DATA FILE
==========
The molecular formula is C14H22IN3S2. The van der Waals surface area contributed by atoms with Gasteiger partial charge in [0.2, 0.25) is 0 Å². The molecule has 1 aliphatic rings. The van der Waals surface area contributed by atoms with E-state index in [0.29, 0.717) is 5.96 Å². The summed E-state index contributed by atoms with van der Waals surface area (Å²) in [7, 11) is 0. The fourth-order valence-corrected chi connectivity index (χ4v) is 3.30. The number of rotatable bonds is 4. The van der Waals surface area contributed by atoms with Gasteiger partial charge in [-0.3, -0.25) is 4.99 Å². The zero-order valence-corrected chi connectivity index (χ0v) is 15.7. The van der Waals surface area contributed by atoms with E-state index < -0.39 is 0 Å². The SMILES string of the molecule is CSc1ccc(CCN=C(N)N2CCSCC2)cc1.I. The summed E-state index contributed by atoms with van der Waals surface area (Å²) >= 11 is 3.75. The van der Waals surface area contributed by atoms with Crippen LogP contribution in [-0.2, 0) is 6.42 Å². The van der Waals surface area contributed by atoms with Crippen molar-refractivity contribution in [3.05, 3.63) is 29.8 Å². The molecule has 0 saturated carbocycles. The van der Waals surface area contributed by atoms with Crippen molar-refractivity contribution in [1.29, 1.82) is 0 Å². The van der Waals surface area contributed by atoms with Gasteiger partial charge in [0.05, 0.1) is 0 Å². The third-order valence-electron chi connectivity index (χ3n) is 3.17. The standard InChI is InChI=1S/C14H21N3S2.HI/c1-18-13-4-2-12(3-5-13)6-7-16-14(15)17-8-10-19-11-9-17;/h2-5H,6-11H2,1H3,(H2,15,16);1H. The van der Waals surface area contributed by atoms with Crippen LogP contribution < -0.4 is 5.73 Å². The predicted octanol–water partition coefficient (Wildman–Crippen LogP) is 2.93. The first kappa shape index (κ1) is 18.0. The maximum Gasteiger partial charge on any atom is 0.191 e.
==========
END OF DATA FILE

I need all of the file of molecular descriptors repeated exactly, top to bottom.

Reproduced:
The molecular formula is C14H22IN3S2. The van der Waals surface area contributed by atoms with Gasteiger partial charge in [0.2, 0.25) is 0 Å². The molecule has 1 aliphatic rings. The van der Waals surface area contributed by atoms with E-state index in [0.29, 0.717) is 5.96 Å². The summed E-state index contributed by atoms with van der Waals surface area (Å²) in [7, 11) is 0. The fourth-order valence-corrected chi connectivity index (χ4v) is 3.30. The number of rotatable bonds is 4. The van der Waals surface area contributed by atoms with Gasteiger partial charge in [-0.3, -0.25) is 4.99 Å². The zero-order valence-corrected chi connectivity index (χ0v) is 15.7. The van der Waals surface area contributed by atoms with E-state index < -0.39 is 0 Å². The SMILES string of the molecule is CSc1ccc(CCN=C(N)N2CCSCC2)cc1.I. The summed E-state index contributed by atoms with van der Waals surface area (Å²) >= 11 is 3.75. The van der Waals surface area contributed by atoms with Crippen LogP contribution in [-0.2, 0) is 6.42 Å². The van der Waals surface area contributed by atoms with Crippen molar-refractivity contribution in [3.05, 3.63) is 29.8 Å². The molecule has 0 saturated carbocycles. The van der Waals surface area contributed by atoms with Crippen molar-refractivity contribution in [1.29, 1.82) is 0 Å². The van der Waals surface area contributed by atoms with Gasteiger partial charge in [0.05, 0.1) is 0 Å². The third-order valence-electron chi connectivity index (χ3n) is 3.17. The standard InChI is InChI=1S/C14H21N3S2.HI/c1-18-13-4-2-12(3-5-13)6-7-16-14(15)17-8-10-19-11-9-17;/h2-5H,6-11H2,1H3,(H2,15,16);1H. The van der Waals surface area contributed by atoms with Crippen LogP contribution < -0.4 is 5.73 Å². The predicted octanol–water partition coefficient (Wildman–Crippen LogP) is 2.93. The first kappa shape index (κ1) is 18.0. The maximum Gasteiger partial charge on any atom is 0.191 e.